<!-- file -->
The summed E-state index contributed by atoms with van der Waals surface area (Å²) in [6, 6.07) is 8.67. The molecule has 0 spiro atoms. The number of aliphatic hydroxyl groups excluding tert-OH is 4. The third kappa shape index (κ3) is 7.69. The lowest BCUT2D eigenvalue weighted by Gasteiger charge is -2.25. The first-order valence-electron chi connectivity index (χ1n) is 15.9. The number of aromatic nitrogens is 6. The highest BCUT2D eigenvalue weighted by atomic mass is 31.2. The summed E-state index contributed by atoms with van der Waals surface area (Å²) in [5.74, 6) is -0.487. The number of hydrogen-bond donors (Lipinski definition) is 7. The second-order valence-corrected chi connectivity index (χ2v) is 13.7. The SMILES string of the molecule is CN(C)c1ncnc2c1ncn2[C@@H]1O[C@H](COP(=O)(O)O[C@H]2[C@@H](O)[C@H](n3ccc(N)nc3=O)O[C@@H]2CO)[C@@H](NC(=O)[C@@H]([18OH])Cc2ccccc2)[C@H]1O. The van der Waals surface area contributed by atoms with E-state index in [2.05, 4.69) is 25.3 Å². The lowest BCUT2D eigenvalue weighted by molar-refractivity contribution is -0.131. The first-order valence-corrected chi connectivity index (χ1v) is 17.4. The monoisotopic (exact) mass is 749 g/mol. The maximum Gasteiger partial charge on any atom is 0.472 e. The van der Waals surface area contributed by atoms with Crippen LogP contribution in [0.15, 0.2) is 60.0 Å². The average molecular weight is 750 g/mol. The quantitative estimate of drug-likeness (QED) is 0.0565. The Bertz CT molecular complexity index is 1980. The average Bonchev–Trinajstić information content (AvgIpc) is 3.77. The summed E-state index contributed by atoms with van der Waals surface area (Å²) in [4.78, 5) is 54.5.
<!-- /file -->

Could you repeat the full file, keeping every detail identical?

The summed E-state index contributed by atoms with van der Waals surface area (Å²) in [6, 6.07) is 8.67. The molecule has 0 spiro atoms. The number of aliphatic hydroxyl groups excluding tert-OH is 4. The third kappa shape index (κ3) is 7.69. The lowest BCUT2D eigenvalue weighted by Gasteiger charge is -2.25. The first-order valence-electron chi connectivity index (χ1n) is 15.9. The number of aromatic nitrogens is 6. The highest BCUT2D eigenvalue weighted by atomic mass is 31.2. The summed E-state index contributed by atoms with van der Waals surface area (Å²) in [5.74, 6) is -0.487. The number of hydrogen-bond donors (Lipinski definition) is 7. The second-order valence-corrected chi connectivity index (χ2v) is 13.7. The SMILES string of the molecule is CN(C)c1ncnc2c1ncn2[C@@H]1O[C@H](COP(=O)(O)O[C@H]2[C@@H](O)[C@H](n3ccc(N)nc3=O)O[C@@H]2CO)[C@@H](NC(=O)[C@@H]([18OH])Cc2ccccc2)[C@H]1O. The van der Waals surface area contributed by atoms with E-state index in [2.05, 4.69) is 25.3 Å². The lowest BCUT2D eigenvalue weighted by molar-refractivity contribution is -0.131. The first-order valence-corrected chi connectivity index (χ1v) is 17.4. The monoisotopic (exact) mass is 749 g/mol. The maximum Gasteiger partial charge on any atom is 0.472 e. The van der Waals surface area contributed by atoms with Crippen LogP contribution in [0.15, 0.2) is 60.0 Å². The average molecular weight is 750 g/mol. The quantitative estimate of drug-likeness (QED) is 0.0565. The Bertz CT molecular complexity index is 1980. The average Bonchev–Trinajstić information content (AvgIpc) is 3.77. The summed E-state index contributed by atoms with van der Waals surface area (Å²) in [4.78, 5) is 54.5.